In a recent report (Artificial intelligence in human resources management: Challenges and a path forward) on the impact of artificial intelligence in HR by Peter Cappelli, Prasanna Tambe, and Valery Yakubovich, the authors examine the challenges, current innovation process, and some of the vendors that are using AI to disrupt HR practices.
The report examines four challenges in using data science techniques in HR practices: 1) complexity of HR phenomena, 2) constraints imposed by small data sets, 3) ethical questions associated with fairness and legal constraints, and 4) employee reaction to management via data-based algorithms. The report outlines a conventional AI Life Cycle as follows:
Operations: With approximately 60% of all business spending in the US is on labour costs, it’s no wonder that AI is being used to complete transactional requirements and process improvement. Operations areas such as recruitment and performance management produce large volumes of data that lead into the next stage - data generation.
“One of the reasons for the interest in applying data science tools to human resources is because HR performs so many operations and so much money is involved in them”
Data generation: Though HR has considerably less data then a function like marketing, there are still many HR activities that create a lot of data exhaust – or digital information – that can be used to help develop algorithms. Typically these inputs have to be joined together or extracted from multiple databases before any analysis can take place.
Machine learning: This is a set of techniques that can adapt and learn from data to create algorithms that perform better and better at a task over time. In HR the most common application of machine learning is in “supervised” applications, in which a data scientist creates a machine learning algorithm, determines the most appropriate metric to assess its accuracy, and trains the algorithm using the training sample.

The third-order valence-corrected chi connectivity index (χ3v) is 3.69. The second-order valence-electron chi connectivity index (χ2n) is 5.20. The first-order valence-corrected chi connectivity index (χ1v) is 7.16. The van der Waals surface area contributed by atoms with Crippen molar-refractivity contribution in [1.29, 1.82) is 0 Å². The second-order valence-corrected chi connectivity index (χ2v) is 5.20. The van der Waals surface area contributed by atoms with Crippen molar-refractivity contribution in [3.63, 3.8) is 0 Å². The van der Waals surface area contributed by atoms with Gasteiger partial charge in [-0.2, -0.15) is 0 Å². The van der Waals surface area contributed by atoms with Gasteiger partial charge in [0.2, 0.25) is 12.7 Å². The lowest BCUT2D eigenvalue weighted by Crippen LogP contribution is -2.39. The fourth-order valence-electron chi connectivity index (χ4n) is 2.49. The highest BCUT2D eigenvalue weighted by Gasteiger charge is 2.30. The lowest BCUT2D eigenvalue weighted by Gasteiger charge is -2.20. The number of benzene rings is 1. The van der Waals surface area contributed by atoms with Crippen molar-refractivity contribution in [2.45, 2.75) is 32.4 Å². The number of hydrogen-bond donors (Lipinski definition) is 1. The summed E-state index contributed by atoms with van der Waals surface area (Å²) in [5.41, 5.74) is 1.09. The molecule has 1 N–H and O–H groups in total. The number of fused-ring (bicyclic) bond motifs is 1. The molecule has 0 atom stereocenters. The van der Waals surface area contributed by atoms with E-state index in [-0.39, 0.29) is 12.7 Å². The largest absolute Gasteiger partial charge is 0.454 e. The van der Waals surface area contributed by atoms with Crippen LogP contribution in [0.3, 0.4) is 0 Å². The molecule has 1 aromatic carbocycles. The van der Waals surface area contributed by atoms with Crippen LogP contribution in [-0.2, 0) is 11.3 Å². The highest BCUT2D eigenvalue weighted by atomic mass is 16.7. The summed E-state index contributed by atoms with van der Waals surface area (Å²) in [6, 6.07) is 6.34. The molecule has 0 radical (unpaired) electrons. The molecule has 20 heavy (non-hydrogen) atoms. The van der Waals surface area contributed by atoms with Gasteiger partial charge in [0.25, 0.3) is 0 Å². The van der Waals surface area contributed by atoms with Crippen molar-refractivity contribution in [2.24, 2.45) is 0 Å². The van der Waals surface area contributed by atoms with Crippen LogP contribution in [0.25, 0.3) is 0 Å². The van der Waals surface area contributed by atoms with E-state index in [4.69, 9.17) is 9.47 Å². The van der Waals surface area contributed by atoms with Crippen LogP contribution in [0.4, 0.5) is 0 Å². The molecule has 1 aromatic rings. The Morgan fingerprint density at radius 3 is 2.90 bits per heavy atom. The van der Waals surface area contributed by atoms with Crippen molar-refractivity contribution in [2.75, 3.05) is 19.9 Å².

Decision-making: This is the final stage where the insights gained from the above processes are used to support and influence daily decisions.
Each stage has its own particular set of challenges that need to be addressed. For example, the ethical collection of data, explainability of predictions, managing employee expectations, and gaining buy-in and trust. The report outlines various challenges at each stage of the life cycle and makes a number of recommendations, including the following when focusing on the data generation stage :
Don’t expect perfect measure for things like performance as they don’t exist. It is better to choose reasonable measures and stick with them to see patterns and changes in results than to keep tinkering with systems to find the perfect measure.
Aggregate data from multiple sources and perspectives and do this over time. The benefit of so many of the newer digital HR tools that are now available is how easy it has become to build new datasets and gather user input. However, this also adds complexity in how to integrate all of the new datasets, making database management a critical component for HR moving forward.
Integrate HR data with company data, such as finance, to monitor the effects of HR practices and the impact on business outcomes.